On November 3, 2016, plaintiff filed a Motion for Attorney Fees Under the Equal Access to Justice Act (“EAJA”), together with a memorandum in support, an affidavit of net worth, an affidavit in support, and an itemization of time. [Doc. #26]. Plaintiff's motion seeks an award for attorney fees under the EAJA in the amount of $4, 661.34, and costs in the amount of $400.00. See Doc. #26 at 1. On November 21, 2016, defendant filed a Stipulation for Allowance of Fees under the Equal Access to Justice Act, agreeing to an award of $3, 430.50 in attorney fees and $400.00 in costs.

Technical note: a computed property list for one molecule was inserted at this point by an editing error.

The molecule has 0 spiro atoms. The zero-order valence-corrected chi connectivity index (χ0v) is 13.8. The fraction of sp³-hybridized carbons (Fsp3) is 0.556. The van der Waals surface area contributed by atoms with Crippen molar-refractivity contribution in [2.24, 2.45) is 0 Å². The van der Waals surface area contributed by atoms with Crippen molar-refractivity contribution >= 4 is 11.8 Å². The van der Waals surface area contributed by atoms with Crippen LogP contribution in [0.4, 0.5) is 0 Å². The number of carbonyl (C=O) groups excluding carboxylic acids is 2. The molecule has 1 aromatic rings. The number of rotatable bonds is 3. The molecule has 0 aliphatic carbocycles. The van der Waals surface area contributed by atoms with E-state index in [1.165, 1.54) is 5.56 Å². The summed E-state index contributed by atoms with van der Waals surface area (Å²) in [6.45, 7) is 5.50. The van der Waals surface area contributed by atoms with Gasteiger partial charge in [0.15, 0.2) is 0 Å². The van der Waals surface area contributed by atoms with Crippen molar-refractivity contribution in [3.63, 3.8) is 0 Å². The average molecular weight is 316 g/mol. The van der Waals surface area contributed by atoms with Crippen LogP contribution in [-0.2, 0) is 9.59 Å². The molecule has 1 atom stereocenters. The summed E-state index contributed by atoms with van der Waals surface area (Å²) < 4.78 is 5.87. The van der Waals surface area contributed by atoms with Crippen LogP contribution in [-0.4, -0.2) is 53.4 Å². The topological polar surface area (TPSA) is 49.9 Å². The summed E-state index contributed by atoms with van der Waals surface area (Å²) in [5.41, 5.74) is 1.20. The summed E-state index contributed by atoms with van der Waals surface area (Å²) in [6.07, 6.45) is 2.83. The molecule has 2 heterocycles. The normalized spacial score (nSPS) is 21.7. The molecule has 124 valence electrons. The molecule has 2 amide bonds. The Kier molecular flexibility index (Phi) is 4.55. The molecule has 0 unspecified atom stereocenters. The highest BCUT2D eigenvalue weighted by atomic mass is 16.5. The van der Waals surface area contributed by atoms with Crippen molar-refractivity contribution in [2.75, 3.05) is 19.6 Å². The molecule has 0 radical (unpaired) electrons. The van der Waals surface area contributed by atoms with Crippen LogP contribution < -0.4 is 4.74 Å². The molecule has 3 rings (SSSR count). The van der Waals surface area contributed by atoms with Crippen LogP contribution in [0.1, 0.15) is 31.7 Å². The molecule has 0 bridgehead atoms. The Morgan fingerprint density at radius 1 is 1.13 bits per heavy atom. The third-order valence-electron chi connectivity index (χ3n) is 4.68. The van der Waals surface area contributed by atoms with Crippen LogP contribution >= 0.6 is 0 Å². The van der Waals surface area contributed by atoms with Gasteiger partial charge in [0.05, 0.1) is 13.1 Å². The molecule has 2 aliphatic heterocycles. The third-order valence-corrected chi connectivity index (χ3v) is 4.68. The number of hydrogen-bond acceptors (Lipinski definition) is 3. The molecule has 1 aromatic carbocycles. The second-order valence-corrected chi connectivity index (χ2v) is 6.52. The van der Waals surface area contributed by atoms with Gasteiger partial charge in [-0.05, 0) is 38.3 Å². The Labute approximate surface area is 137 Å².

Although the parties have reached an agreement as to the appropriate award of fees in this matter, the Court is obligated to review the fee application and determine whether the proposed fee award is reasonable. “[T]he determination of a reasonable fee under the EAJA is for the court rather than the parties by way of stipulation.” Pribek v. Sec'y, Dep't of Health & Human Servs., 717 F.Supp. 73, 75 (W.D.N.Y. 1989) (quotation marks and citation omitted); see also Rogers v. Colvin, No. 4:13CV945(TMC), 2014 WL 630907, at *1 (D.S.C. Feb. 18, 2014); Design & Prod., Inc. v. U.S., 21 Cl. Ct. 145, 152 (1990) (Under the EAJA, “it is the court's responsibility to independently assess the appropriateness and measure of attorney's fees to be awarded in a particular case, whether or not an amount is offered as representing the agreement of the parties in the form of a proposed stipulation.”). The Court therefore has reviewed the plaintiff's application for fees to determine whether the stipulated amount is reasonable.